Research Paper 35: Perceptions of Inequalities: implications for social cohesion


Christine Han, Jan Germen Janmaat, Bryony Hoskins and Andy Green


There has been much research on different forms of inequality and their effects on social cohesion. Few studies, however, have explored the psychological and social mechanisms linking inequality to social cohesion and other macro-social outcomes. How do individuals perceive and experience inequalities, and how do these perceptions relate to civic participation, tolerance, trust and other outcomes relevant for social cohesion? The Perceptions of Inequalities project – of which this literature review paper forms an essential part – focuses on inequalities as perceived and understood by young people.

In the first section of the paper, we clarify the main concepts and terms used in the study of perceptions of inequalities project, and examine the different types of theories explaining differences in perceptions, values, and judgements relating to inequality, as well as how individuals respond to these. The second section of the paper takes a cognitive and social psychological approach to understand how people perceive inequalities.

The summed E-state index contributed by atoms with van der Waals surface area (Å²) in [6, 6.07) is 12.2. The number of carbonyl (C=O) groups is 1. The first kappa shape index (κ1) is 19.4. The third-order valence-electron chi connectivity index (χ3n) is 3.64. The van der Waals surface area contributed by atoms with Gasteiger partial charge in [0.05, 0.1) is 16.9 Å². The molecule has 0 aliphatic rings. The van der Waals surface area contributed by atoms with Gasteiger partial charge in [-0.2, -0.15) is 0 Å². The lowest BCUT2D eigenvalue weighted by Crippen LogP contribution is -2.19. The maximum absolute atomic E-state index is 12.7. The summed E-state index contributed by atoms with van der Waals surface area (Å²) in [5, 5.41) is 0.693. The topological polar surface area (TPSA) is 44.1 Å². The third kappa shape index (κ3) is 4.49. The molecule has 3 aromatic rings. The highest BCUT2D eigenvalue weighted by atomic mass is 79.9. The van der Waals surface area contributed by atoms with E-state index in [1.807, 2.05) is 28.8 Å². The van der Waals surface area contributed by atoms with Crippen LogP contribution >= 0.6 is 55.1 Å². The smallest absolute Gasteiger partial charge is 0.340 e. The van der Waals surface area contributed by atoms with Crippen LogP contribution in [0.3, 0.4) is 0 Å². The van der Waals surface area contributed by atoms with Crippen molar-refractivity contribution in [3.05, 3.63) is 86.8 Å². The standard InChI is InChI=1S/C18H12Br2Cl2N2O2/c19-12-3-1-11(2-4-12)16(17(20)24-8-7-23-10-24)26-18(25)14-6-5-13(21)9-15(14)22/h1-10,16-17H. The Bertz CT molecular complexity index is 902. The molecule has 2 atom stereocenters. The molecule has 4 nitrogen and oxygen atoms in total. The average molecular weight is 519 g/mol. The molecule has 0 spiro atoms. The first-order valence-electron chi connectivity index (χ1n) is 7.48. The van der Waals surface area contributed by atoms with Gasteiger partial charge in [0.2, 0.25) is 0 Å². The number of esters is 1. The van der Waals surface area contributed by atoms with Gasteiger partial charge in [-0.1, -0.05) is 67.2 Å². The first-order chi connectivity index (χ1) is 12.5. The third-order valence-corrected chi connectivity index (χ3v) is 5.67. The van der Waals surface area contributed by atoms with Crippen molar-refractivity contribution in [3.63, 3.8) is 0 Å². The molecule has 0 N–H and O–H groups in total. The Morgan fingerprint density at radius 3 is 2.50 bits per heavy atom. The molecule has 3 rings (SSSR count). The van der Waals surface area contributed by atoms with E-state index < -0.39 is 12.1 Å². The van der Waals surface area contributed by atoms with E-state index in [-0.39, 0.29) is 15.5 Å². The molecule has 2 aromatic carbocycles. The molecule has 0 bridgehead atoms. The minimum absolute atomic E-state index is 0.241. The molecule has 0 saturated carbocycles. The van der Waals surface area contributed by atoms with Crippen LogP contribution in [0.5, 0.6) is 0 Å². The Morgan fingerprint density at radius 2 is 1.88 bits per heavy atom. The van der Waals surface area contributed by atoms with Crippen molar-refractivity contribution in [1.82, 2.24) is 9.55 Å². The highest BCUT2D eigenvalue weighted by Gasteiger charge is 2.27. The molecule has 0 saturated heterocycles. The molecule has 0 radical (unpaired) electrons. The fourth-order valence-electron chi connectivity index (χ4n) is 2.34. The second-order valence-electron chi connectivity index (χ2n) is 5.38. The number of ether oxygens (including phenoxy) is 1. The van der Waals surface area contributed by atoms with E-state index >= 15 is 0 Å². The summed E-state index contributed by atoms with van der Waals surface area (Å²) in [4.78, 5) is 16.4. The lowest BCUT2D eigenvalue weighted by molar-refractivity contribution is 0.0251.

The third section of the paper reviews international comparative studies in order to assess the influence of societal level conditions on the cognitive elements of inequality (viz. perceptions, values, and judgements of inequality). We take a comparative perspective, and examine perceptions of inequalities within a comparative and ‘macro’ context. In the fourth section, we examine the studies that investigate the social effects of the cognitive elements of inequality.

In the fifth and final section, we identify the omissions in the literature, and explain how the Perceptions of Inequalities project seeks to address these omissions.